Textile Exchange, the global organization dedicated to promoting the use of organic cotton, just released its annual Global Sustainable Textile Market Report. According to the Report, organic cotton represented a $6.2 billion industry last year and stands to grow another 20 percent in 2012, ballooning to $7.4 billion.
Along with that forecast, the Report also published its list of the top 10 corporations using organic cotton. Just a quick glance reveals that the list is filled with industry-leading apparel companies who wield strong taste-making influence, from athletic brands like Nike and adidas to big box retailer Target or mall fashion brand Zara.
At the top of the list is Sweden’s H & M, which used more than 15,000 tons of organic cotton in 2010. According to CSR Product Manager Henrik Lampa, by creating demand for organic cotton, H & M is incentivizing cotton farmers to adopt sustainable cultivation practices.
Of course, there are many experts who think that cotton, as a crop, is too difficult to sustainably grow. Given that opinion, we won’t be surprised when next year’s edition of the Report begins to track the rise of organic cotton alternatives, such as flax and hemp.
07/10/2011 at 11:52 am
Photography by Darryl James / Financial Post Magazine
We’re very excited to share a recent profile of NAT CEO Ken Barker in Toronto’s Financial Post. In the story, reporter John Shmuel discusses the way Ken’s vision of how an organic cotton alternative could penetrate more industries than apparel has helped NAT land some significant partnerships with global brands such as HanesBrands and Levi Strauss & Co. “There isn’t a category or industry we’re not engaged in,” Ken is quoted as saying in the article. “We have the first viable alternative to cotton, and we’re making sure everyone knows that.” Read the entire profile, including Ken’s tips for successful partnerships, read the full story here.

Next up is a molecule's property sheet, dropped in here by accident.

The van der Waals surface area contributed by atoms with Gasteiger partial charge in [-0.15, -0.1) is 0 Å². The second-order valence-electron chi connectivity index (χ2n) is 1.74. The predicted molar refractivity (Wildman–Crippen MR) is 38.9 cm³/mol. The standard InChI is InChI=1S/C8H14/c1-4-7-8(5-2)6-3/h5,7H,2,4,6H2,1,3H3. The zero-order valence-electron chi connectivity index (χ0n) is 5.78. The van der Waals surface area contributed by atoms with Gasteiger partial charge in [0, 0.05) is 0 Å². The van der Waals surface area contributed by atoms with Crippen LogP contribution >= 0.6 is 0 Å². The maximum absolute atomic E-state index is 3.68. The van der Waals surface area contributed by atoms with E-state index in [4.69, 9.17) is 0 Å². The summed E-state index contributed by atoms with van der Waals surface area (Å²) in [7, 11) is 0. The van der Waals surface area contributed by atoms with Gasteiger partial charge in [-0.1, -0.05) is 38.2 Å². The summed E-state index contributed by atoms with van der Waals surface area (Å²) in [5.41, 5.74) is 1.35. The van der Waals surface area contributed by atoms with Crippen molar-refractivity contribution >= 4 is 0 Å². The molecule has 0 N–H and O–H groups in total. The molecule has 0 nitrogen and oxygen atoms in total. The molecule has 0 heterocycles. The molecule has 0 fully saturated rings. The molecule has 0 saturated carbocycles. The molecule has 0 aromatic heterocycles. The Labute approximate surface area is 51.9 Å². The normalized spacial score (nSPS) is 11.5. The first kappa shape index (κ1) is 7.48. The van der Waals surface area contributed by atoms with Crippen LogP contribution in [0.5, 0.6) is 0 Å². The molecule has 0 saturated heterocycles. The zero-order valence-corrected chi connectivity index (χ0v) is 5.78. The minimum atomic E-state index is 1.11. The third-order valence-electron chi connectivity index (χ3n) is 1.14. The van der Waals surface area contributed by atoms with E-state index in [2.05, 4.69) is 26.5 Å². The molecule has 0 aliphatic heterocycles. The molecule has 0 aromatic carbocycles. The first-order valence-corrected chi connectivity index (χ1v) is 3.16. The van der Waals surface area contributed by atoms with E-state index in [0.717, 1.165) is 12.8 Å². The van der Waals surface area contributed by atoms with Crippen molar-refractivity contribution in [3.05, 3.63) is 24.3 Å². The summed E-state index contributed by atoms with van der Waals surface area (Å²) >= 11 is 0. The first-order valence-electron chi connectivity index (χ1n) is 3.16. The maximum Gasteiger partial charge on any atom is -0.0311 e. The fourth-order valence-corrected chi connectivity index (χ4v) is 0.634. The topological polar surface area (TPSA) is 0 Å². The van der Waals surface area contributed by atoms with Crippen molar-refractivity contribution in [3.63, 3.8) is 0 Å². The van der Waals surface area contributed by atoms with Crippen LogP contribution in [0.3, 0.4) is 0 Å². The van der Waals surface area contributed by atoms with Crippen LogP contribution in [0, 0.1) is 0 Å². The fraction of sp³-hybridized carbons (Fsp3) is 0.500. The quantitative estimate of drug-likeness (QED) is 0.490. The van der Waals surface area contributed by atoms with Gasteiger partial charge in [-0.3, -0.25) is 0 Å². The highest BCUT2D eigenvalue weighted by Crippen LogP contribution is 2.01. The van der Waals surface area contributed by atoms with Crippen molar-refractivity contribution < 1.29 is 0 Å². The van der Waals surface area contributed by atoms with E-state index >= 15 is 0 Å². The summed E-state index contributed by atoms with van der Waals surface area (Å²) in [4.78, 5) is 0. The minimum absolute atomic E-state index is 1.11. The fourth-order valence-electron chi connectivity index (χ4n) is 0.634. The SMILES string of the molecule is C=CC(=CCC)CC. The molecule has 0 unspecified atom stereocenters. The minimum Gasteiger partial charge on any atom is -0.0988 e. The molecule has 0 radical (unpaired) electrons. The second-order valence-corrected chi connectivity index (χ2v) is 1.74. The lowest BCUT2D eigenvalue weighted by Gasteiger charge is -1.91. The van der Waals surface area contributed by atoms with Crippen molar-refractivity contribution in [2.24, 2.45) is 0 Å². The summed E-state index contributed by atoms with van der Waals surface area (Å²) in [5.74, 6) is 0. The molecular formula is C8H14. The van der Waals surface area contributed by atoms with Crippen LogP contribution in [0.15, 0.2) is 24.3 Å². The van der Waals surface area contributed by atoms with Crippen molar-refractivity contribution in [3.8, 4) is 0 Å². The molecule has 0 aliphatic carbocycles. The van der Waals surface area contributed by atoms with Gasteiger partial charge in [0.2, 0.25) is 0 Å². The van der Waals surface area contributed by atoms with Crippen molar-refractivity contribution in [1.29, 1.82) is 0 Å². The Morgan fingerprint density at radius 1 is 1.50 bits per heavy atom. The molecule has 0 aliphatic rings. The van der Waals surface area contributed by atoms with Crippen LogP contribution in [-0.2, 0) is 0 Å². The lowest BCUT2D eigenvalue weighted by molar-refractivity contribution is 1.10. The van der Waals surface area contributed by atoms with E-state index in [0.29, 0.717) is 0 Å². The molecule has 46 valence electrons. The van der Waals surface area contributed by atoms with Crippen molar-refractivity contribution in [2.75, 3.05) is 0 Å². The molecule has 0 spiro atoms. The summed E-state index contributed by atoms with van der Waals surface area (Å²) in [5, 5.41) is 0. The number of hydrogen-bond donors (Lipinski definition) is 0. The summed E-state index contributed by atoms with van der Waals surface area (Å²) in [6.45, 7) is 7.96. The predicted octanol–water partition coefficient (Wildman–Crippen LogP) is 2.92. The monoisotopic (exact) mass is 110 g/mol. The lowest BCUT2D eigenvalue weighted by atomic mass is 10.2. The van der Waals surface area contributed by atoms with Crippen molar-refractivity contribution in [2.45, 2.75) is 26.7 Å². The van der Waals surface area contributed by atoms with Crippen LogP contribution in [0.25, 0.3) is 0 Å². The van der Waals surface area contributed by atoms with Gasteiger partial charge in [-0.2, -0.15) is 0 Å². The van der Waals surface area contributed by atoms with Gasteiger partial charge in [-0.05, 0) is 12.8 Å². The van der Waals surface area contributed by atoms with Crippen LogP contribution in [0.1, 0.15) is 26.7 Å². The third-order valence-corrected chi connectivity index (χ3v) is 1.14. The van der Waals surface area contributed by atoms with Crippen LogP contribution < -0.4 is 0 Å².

03/10/2011 at 12:10 pm
A group of hemp farmers and business leaders were arrested earlier last week for digging up the DEA headquarters lawn to plant industrial hemp seeds.
Among those arrested were Will Allen, a 70 year old organic sunflower and canola farmer from Vermont, Wayne Hauge, a 51 year old grandfather that grows garbonzo beans in North Dakota, Isaac Nicholson, owner of sustainable lifestyle clothing line Livity and David Bronner, president of US based multi million dollar soap company Dr. Bronners Soaps. For years now, both Nicholson and Bronner have been forced to buy hemp cross borders due to the DEA’s restrictions on industrial hemp.
Although we agree with the message and can completely understand their frustration, we have to disagree with the tactics used. Acts such as these encourage stereotypes of hemp activists and dilute the real story of a crop that has such great potential.
We’ve believe that it’s important to influence law makers by initiating and proving out the market potential for industrial hemp products. We are showing through our relationships with some of the worlds leading consumer brands, such as Hanes and Georgia Pacific, that there is a consumer pull for the product on a massive scale. We believe this pull will demonstrate hemp’s viability and will influence lawmakers and farmers to re-legalize and grow hemp.
Currently nine states – Hawaii, Kentucky, Maine, Maryland, Montana, North Dakota, Oregon, Vermont and West Virginia – allow industrial hemp production but federal law, which requires nearly “impossible to obtain” permits in order to grow hemp, trumps state laws.
23/10/2009 at 9:30 am